As I get ready to speak to a group of rural health care advocates and interested parties about the problems of health care access, I’m afraid that I will have to address the problem of bypass. This is a concept that is easy to grasp but is but tends to get a “so what” response. To make a long story short, up to 32% of folks who live in rural areas drive past their local health care facility to reach another, “better” facility. Even Canadians will drive 2 hours to get to a different hospital. This is not just for urgent care. 53% of folks needing colonoscopy will bypass their local colonoscopist for someone “better”. In Alabama, nearly 50% of women did not deliver babies in the nearest maternity hospital but drove to another with almost 1/3 of rural Alabamians delivering in an urban area (Healthy People 2010).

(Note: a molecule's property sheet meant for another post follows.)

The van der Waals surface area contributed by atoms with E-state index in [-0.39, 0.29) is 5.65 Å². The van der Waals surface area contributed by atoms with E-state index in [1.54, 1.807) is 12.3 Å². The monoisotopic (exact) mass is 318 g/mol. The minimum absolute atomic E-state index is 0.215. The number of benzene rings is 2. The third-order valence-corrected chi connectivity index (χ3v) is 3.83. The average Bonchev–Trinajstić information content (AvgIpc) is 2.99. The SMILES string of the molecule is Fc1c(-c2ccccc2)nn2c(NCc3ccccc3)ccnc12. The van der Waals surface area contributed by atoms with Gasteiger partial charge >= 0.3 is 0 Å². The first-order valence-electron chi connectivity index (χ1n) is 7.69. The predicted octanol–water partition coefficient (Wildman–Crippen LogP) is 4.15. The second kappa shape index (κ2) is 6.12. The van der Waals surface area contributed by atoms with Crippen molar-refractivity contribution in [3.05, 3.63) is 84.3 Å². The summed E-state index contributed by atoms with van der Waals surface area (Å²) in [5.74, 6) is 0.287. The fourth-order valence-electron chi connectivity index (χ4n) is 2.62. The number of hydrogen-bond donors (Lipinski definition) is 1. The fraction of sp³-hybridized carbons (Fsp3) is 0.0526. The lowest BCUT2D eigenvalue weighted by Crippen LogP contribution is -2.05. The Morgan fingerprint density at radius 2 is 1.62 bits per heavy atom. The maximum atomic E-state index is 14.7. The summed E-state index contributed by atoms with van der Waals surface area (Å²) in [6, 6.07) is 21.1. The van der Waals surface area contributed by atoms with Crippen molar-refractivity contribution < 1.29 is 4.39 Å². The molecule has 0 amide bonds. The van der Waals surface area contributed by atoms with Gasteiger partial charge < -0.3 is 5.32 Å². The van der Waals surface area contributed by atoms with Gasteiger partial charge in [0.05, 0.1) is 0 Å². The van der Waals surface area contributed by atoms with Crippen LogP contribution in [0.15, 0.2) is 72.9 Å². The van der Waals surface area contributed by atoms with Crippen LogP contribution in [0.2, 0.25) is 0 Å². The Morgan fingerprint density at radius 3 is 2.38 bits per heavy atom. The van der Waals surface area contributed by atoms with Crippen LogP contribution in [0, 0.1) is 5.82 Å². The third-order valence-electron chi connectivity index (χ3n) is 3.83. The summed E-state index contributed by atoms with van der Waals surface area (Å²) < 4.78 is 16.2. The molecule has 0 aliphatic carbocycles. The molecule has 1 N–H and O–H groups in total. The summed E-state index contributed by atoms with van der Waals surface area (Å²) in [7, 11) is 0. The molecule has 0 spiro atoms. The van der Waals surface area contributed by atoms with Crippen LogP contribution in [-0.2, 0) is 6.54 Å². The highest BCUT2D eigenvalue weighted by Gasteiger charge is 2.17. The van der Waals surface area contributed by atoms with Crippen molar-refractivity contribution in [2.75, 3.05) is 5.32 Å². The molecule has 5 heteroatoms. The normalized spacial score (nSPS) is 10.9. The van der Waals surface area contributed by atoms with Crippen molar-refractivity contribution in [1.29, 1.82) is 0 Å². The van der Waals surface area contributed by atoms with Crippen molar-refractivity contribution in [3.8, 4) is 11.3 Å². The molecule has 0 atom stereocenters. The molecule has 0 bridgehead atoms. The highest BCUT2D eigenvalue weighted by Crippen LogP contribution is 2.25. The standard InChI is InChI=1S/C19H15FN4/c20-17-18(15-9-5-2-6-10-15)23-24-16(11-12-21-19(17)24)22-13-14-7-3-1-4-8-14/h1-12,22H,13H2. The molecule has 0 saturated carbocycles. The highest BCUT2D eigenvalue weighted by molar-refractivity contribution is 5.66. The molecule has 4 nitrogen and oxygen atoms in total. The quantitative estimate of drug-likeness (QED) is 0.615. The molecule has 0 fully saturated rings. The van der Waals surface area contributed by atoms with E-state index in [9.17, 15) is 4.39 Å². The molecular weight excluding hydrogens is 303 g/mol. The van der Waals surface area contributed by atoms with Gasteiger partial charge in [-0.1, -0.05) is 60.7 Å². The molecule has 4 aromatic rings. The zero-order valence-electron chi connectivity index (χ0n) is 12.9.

Bypass leads to poorly performing health systems in rural communities. If only those with transportation difficulties use local services, the services tend to be of poor quality. Communities with less bypass have better care. The addition of patients with private insurance will help local health care remain viable. Care providers need to assess bypass and figure out why it occurs. Policy makers need to measure bypass (it is surprising how difficult the numbers are to come by) and suggest solutions. Communities need to confront percieved poor care instead of voting with their feet.